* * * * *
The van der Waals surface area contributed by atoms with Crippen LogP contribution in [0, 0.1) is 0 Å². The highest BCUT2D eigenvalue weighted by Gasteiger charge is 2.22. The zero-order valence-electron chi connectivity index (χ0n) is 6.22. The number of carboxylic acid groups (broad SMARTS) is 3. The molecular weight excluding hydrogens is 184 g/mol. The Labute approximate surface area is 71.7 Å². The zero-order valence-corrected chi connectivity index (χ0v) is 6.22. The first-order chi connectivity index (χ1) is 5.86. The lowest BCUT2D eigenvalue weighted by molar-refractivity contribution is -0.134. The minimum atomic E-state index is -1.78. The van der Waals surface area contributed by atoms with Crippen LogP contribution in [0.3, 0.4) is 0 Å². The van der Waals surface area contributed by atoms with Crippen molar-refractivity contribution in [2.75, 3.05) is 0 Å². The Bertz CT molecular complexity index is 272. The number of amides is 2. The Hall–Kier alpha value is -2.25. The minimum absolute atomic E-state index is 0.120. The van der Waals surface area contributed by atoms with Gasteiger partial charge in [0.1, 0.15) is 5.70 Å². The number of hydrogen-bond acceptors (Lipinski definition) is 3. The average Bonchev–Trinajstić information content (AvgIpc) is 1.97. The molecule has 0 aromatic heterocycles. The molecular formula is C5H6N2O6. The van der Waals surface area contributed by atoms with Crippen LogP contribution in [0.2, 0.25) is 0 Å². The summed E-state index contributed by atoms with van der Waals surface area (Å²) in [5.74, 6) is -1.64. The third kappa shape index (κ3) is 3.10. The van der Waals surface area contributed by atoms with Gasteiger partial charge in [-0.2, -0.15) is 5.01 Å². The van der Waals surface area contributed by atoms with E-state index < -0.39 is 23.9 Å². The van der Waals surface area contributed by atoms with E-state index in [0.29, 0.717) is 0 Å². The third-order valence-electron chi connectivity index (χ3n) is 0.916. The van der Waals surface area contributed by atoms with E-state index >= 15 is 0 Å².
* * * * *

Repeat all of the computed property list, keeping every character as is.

The van der Waals surface area contributed by atoms with Crippen LogP contribution in [0, 0.1) is 0 Å². The highest BCUT2D eigenvalue weighted by Gasteiger charge is 2.22. The zero-order valence-electron chi connectivity index (χ0n) is 6.22. The number of carboxylic acid groups (broad SMARTS) is 3. The molecular weight excluding hydrogens is 184 g/mol. The Labute approximate surface area is 71.7 Å². The zero-order valence-corrected chi connectivity index (χ0v) is 6.22. The first-order chi connectivity index (χ1) is 5.86. The lowest BCUT2D eigenvalue weighted by molar-refractivity contribution is -0.134. The minimum atomic E-state index is -1.78. The van der Waals surface area contributed by atoms with Crippen LogP contribution in [0.3, 0.4) is 0 Å². The van der Waals surface area contributed by atoms with Crippen molar-refractivity contribution in [2.75, 3.05) is 0 Å². The Bertz CT molecular complexity index is 272. The number of amides is 2. The Hall–Kier alpha value is -2.25. The minimum absolute atomic E-state index is 0.120. The van der Waals surface area contributed by atoms with Gasteiger partial charge in [0.1, 0.15) is 5.70 Å². The number of hydrogen-bond acceptors (Lipinski definition) is 3. The average Bonchev–Trinajstić information content (AvgIpc) is 1.97. The molecule has 0 aromatic heterocycles. The molecular formula is C5H6N2O6. The van der Waals surface area contributed by atoms with Crippen LogP contribution in [0.2, 0.25) is 0 Å². The summed E-state index contributed by atoms with van der Waals surface area (Å²) in [5.74, 6) is -1.64. The third kappa shape index (κ3) is 3.10. The van der Waals surface area contributed by atoms with Gasteiger partial charge in [-0.2, -0.15) is 5.01 Å². The van der Waals surface area contributed by atoms with E-state index < -0.39 is 23.9 Å². The van der Waals surface area contributed by atoms with E-state index in [0.29, 0.717) is 0 Å². The third-order valence-electron chi connectivity index (χ3n) is 0.916. The van der Waals surface area contributed by atoms with E-state index >= 15 is 0 Å².